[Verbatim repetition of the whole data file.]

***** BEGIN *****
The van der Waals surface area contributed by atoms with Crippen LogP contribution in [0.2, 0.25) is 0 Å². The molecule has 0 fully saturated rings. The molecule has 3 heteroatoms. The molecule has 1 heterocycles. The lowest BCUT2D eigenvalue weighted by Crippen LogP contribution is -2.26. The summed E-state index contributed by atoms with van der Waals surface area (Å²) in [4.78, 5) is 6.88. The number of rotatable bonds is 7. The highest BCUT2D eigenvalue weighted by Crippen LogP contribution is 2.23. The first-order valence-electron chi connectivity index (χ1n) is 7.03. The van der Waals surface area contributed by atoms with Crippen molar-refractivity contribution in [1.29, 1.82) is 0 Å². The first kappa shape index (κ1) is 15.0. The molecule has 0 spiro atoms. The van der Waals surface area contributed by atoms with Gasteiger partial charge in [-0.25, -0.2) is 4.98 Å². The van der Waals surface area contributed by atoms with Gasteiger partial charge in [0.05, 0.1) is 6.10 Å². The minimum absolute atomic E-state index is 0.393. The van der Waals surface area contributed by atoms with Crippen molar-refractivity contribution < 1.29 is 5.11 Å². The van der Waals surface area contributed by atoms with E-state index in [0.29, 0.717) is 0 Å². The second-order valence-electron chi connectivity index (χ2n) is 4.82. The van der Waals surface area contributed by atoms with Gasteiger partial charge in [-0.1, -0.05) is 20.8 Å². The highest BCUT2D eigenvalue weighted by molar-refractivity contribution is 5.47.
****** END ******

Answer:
The van der Waals surface area contributed by atoms with Crippen LogP contribution in [0.2, 0.25) is 0 Å². The molecule has 0 fully saturated rings. The molecule has 3 heteroatoms. The molecule has 1 heterocycles. The lowest BCUT2D eigenvalue weighted by Crippen LogP contribution is -2.26. The summed E-state index contributed by atoms with van der Waals surface area (Å²) in [4.78, 5) is 6.88. The number of rotatable bonds is 7. The highest BCUT2D eigenvalue weighted by Crippen LogP contribution is 2.23. The first-order valence-electron chi connectivity index (χ1n) is 7.03. The van der Waals surface area contributed by atoms with Crippen molar-refractivity contribution in [1.29, 1.82) is 0 Å². The first kappa shape index (κ1) is 15.0. The molecule has 0 spiro atoms. The van der Waals surface area contributed by atoms with Gasteiger partial charge in [-0.25, -0.2) is 4.98 Å². The van der Waals surface area contributed by atoms with Gasteiger partial charge in [0.05, 0.1) is 6.10 Å². The minimum absolute atomic E-state index is 0.393. The van der Waals surface area contributed by atoms with Crippen molar-refractivity contribution < 1.29 is 5.11 Å². The van der Waals surface area contributed by atoms with E-state index in [0.29, 0.717) is 0 Å². The second-order valence-electron chi connectivity index (χ2n) is 4.82. The van der Waals surface area contributed by atoms with Gasteiger partial charge in [-0.1, -0.05) is 20.8 Å². The highest BCUT2D eigenvalue weighted by molar-refractivity contribution is 5.47.